Data Management is comprised of the processes and technology used to achieve:

  1. The ability to link data together (e.g. provides the ability to know that an “A” customer is also a “B” customer as well as a “C” customer)
  2. Consistent data definitions throughout the enterprise
  3. An environment that offers controlled access to data
  4. People, processes and technologies centered around receiving, controlling and provisioning data

It’s important to note that while Data Governance provides high level oversight, Data Management provides the day to day execution and enforcements of the objectives and policies defined by the Data Governance framework. It is also important to note that companies have varying degrees of maturity in either of these practices, with the most mature having both domains thoroughly institutionalized throughout the enterprise.

When performing Project Management, one should understand whether the company has a Data Governance and/or Data Management framework and how to invoke it/them when related issues and risks are identified. In doing so, the Data Governance contact group will likely be able to help articulate the risk or issue as well as help determine and execute mitigation strategies.  Indeed, Data Governance standards should be considered from the earliest stages of a project to ensure that they will be met throughout the project lifecycle from definition and business case through and including deployment and operations. As such, it is not only Project Management that needs to be aware of the Data Governance and Data Management standards and frameworks, but also those involved in the very earliest stages of a project definition and business case development including Product Management, Team Leadership, Business and Technology leadership, etc.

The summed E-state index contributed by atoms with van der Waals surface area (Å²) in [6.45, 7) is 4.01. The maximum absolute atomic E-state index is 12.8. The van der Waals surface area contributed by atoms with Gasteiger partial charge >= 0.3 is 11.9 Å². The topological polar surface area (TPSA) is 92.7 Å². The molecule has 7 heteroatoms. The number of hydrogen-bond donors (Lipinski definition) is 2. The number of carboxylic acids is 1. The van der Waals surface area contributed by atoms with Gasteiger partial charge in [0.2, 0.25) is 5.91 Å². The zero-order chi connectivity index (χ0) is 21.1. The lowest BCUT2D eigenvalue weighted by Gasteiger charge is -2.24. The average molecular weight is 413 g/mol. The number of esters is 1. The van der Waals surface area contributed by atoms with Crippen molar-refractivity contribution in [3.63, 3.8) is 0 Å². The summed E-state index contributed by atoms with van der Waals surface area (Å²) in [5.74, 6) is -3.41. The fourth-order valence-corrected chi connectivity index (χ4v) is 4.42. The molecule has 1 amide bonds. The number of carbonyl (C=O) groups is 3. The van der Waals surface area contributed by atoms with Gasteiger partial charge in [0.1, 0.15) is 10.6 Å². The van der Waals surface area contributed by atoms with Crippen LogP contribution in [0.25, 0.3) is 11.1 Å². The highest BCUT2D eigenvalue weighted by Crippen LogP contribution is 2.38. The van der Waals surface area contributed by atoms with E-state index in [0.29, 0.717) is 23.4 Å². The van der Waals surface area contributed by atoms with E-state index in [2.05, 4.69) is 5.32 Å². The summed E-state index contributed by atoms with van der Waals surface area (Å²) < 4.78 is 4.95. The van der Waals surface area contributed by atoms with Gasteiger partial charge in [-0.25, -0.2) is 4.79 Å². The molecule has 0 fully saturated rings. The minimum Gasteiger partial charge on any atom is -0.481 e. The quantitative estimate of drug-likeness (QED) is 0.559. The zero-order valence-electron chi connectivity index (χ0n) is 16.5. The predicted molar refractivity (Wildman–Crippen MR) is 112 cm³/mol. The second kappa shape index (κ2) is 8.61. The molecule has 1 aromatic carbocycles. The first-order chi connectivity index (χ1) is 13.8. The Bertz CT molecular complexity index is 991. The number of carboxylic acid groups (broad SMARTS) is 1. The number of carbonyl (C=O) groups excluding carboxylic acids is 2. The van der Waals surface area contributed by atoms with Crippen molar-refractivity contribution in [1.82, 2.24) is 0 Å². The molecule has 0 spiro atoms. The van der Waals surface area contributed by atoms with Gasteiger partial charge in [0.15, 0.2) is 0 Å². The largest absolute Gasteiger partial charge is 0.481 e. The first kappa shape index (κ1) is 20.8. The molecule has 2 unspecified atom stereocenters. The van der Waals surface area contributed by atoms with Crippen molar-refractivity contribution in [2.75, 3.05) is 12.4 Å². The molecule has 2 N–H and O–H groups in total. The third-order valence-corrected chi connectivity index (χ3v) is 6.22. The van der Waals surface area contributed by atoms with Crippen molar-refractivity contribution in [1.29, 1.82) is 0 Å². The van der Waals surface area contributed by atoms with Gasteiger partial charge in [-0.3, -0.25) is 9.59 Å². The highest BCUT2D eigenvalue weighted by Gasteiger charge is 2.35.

In the absence of a Data Governance or Data Management framework, Project Management will be responsible for figuring out a) whether the risk or issue is properly articulated, b) the mitigation strategy and c) the appropriate business or technology groups to execute said strategy.

Either way, having some basic understanding of Data Governance precepts will help Project Management, and anyone involved in the early phases of a project, better manage and engage the right groups when data related issues or risks crop up.

Some of the data related challenges and risks that are common to technology implementation projects and can cause long term problems if not handled properly are as follows:

By providing Project Management some grounding in Data Governance and Data Management concepts and principles, they will be in a position to take more of an enterprise-wide view of data and ensure their project delivers on the company’s data objectives and strategy. This is important to ensure that data retains integrity across the systems landscape and can be leveraged to drive data based decisions and becomes an asset to the organization. Do not make the mistake of treating enterprise data as local and transforming/cleansing locally without a view to the organization – that is a sure fire way to let the enterprise data get out of sync and hamper the company’s ability to really harness the power of their data assets.

If you need help assessing the impact of your upcoming technology initiatives on your organization’s data environment, please contact us at